Archive

Archive for September, 2019

Criminal Justice: Potter County Continues To ‘Step Up’

September 25th, 2019 Comments off

Potter County has “stepped up” its commitment to a national campaign to reduce the number of mentally ill men and women behind bars. Three years ago, Commissioners Doug Morley, Paul Heimel and Susan Kefover approved the required resolution to make Potter County a partner in the Stepping Up Initiative, which was launched by the White House in response to major gaps in the criminal justice and penal systems. Through Stepping Up, the National Association of Counties, Council of State Governments Justice Center, National Sheriffs Association, and American Psychiatric Association are supporting public, private and non-profit partners who commit to the initiative.

Counties have been forced into the position of having to provide treatment in their jails. Prevalence rates of serious mental illnesses in jails are three to six times higher than for the general population. Almost three-quarters of adults with serious mental illnesses in jails also have co-occurring addiction disorders. Adults with mental illnesses tend to stay longer in jail and, upon release, are at a higher risk of recidivism than people without these disorders. County jails spend two to three times more on adults with mental illnesses that require interventions compared to those without these treatment needs. Without the appropriate treatment and services, many people with mental illnesses continue to cycle through the criminal justice system, often resulting in tragic outcomes for these individuals and their families.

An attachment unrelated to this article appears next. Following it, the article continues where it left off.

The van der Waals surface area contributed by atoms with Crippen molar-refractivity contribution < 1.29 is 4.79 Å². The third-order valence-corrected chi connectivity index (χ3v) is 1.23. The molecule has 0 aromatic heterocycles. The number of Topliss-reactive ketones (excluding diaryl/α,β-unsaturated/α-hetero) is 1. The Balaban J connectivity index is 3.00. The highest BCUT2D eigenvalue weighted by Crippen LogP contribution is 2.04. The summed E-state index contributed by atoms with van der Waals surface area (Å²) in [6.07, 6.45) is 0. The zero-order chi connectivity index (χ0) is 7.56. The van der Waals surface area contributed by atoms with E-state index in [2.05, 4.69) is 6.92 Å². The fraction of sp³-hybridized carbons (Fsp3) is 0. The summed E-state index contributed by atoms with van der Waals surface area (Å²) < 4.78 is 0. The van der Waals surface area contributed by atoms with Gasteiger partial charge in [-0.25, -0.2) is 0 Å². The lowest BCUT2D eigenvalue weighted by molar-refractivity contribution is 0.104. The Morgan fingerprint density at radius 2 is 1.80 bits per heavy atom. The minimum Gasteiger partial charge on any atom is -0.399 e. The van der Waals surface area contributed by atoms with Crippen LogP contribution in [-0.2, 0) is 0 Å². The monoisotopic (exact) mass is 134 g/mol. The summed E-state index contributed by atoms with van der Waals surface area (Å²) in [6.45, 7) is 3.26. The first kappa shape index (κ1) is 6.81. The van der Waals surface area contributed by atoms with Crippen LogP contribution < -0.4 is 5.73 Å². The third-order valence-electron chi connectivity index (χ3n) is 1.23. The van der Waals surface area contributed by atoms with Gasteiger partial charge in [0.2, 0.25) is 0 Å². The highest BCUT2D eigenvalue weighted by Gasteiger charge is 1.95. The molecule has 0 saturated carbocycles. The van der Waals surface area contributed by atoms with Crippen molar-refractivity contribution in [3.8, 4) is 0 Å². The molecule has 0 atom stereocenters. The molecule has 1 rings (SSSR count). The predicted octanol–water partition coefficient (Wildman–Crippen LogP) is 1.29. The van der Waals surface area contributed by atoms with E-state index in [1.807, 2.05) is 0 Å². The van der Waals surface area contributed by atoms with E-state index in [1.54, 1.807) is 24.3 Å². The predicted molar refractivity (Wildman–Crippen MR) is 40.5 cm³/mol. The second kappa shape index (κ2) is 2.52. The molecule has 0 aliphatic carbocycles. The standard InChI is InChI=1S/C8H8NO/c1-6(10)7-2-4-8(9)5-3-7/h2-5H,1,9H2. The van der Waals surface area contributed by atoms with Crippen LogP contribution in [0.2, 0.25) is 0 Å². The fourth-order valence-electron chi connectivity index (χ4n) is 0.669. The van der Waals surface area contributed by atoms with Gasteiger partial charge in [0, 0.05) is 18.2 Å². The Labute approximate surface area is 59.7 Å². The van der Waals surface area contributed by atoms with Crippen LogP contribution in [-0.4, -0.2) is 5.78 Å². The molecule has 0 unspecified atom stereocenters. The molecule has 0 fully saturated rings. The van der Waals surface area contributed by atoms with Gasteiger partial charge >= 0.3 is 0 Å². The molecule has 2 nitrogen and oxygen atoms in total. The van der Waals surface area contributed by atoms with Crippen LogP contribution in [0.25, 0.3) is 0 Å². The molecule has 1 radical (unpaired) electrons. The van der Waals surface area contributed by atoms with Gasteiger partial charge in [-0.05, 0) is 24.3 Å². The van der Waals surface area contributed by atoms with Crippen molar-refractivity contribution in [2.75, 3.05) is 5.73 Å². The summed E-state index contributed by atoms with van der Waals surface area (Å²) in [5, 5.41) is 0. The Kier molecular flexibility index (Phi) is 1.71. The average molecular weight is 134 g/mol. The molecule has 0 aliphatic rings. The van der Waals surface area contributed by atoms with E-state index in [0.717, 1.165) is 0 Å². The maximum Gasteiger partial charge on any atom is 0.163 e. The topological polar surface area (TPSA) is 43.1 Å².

Since the resolution was passed, the Potter County Criminal Justice Advisory Board has adopted Stepping Up as a top priority. A planning team has been meeting to guide the process. Most recently, Commissioner Heimel and Human Services Administrator Jim Kockler participating in a statewide training and peer-sharing session in Harrisburg, sponsored by the new Pennsylvania Stepping Up Technical Assistance Center. They not only learned of effective reforms being implemented in other counties, but also shared the progress being made in Potter County. Among those elements:

  • development of a re-entry specialist position to work with jail inmates who are returning to society so that they are less likely to commit other crimes;
  • a multi-county partnership to establish a treatment facility for the mentally ill;
  • completion of a nationally heralded training session, Sequential Intercept Mapping, to help members of the county’s criminal justice system work as team to improve outcomes.
  • establishment of a DUI Treatment Court, Drug Treatment Court and a Pre-trial Diversion Program which helps people stay out of jail by offering alcohol/substance use disorder treatment and related services.

Above: Shown during a break in this week’s training session today in Harrisburg on opportunities for improving criminal justice outcomes for the mentally ill and/or addicted are, from left, Dr. Alison Martin, director of the Pennsylvania Stepping Up Technical Assistance Center; county human services administrators Jim Kockler (Potter) and Nancy Clemens (Tioga), and Commissioner Paul Heimel.

County Names ‘Complete Count Committee’ For Census

September 19th, 2019 Comments off